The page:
Make a homemade Lava Lamp experiment
Make a homemade Lava Lamp
Lava lamps were very popular in the 1970’s. For some reason, your parents thought it was very fun to sit there and watch colorful liquid in a bottle swirl aimlessly around. They probably even chanted “Oh wow, the colors, the colors.” They became popular again a few years ago but as we know, kids today are much smarter, and thought that lava lamps were cool because they knew they demonstrated the scientific principles of immiscible liquids (liquids that just won’t mix). In this science experiment, we’ll create a real working lava lamp and explain to your parents why they really should be thought of as cool.
- Fill a glass jar with 3 inches of water or until it is 2/3 full
- Add food coloring – whichever color you like most
- Add 1/3 cup of vegetable oil and wait until the different layers settle. Add just enough to form a layer on top of the water.
- Shake salt into the jar for five seconds
- Cool! The oil and salt form a glob and sink to the bottom of the jar. As the salt dissolves in the water, the oil will float back to the top. Add more salt and it will repeat again.
The oil floats on the water because it is less dense (lighter) than the water (we won’t debate whether or not it’s less dense than Dad because Reeko’s been getting a lot of email from parents complaining about how he picks on dads all the time). Oil doesn’t mix with water either so it will not dissolve into the water. The salt however, is denser than water and heavier. When you shake the salt onto the oil, it clings to the oil and after a bit of it piles up, drags the denser blob to the bottom of the jar. Salt also will dissolve in water. After a while, the salt begins to dissolve in the water until it reaches a point where it can no longer hold down the glob of oil – the glob floats back to the surface where you can sprinkle more salt on it and repeat.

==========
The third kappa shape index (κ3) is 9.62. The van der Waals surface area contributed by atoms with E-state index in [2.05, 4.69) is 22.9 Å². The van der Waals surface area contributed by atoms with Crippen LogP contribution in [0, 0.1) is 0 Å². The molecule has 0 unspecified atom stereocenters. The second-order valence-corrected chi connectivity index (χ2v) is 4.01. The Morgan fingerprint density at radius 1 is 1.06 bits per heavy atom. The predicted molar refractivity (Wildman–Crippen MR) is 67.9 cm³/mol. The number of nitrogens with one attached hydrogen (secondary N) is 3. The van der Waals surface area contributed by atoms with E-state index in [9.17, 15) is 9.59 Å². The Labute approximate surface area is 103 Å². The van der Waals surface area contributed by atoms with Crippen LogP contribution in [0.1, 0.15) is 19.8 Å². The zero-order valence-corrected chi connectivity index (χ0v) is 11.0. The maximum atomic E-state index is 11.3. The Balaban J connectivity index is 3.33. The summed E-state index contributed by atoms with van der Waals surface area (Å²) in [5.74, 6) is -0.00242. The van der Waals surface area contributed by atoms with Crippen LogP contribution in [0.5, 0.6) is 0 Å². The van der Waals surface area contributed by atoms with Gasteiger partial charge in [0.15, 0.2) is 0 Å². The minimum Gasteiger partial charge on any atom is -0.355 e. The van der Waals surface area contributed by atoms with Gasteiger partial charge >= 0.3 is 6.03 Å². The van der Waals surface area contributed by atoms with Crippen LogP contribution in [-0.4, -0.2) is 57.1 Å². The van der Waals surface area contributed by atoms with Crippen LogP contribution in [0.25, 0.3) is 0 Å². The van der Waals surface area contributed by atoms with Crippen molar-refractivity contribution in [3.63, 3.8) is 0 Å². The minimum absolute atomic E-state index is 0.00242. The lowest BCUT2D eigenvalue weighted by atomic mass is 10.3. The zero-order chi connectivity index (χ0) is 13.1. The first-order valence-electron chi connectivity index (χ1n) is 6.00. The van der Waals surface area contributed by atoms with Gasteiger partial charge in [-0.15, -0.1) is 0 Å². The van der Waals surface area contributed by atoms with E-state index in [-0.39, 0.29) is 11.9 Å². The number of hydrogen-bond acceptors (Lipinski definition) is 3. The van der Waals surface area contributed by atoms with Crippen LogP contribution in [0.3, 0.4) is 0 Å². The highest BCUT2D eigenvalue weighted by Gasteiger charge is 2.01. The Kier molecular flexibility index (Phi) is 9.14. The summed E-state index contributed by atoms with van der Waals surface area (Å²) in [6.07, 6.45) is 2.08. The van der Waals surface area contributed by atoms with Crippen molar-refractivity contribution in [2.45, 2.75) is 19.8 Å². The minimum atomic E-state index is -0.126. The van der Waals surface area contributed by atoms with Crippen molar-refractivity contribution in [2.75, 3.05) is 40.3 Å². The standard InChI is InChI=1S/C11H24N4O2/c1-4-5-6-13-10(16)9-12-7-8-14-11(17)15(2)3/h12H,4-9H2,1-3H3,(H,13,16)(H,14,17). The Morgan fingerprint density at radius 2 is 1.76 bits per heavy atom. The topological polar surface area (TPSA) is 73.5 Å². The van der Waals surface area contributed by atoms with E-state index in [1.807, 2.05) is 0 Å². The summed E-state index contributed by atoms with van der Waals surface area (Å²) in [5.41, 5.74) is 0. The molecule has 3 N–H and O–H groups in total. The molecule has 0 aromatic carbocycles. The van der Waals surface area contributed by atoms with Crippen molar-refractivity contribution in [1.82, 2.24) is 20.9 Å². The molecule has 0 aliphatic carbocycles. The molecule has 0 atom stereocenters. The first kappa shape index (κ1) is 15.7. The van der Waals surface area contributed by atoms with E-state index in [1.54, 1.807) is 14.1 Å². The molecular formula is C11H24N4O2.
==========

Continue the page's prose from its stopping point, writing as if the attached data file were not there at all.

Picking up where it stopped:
Think lava lamps are cool? Check out the history of lava lamps and how the lava lamps you buy in the store work.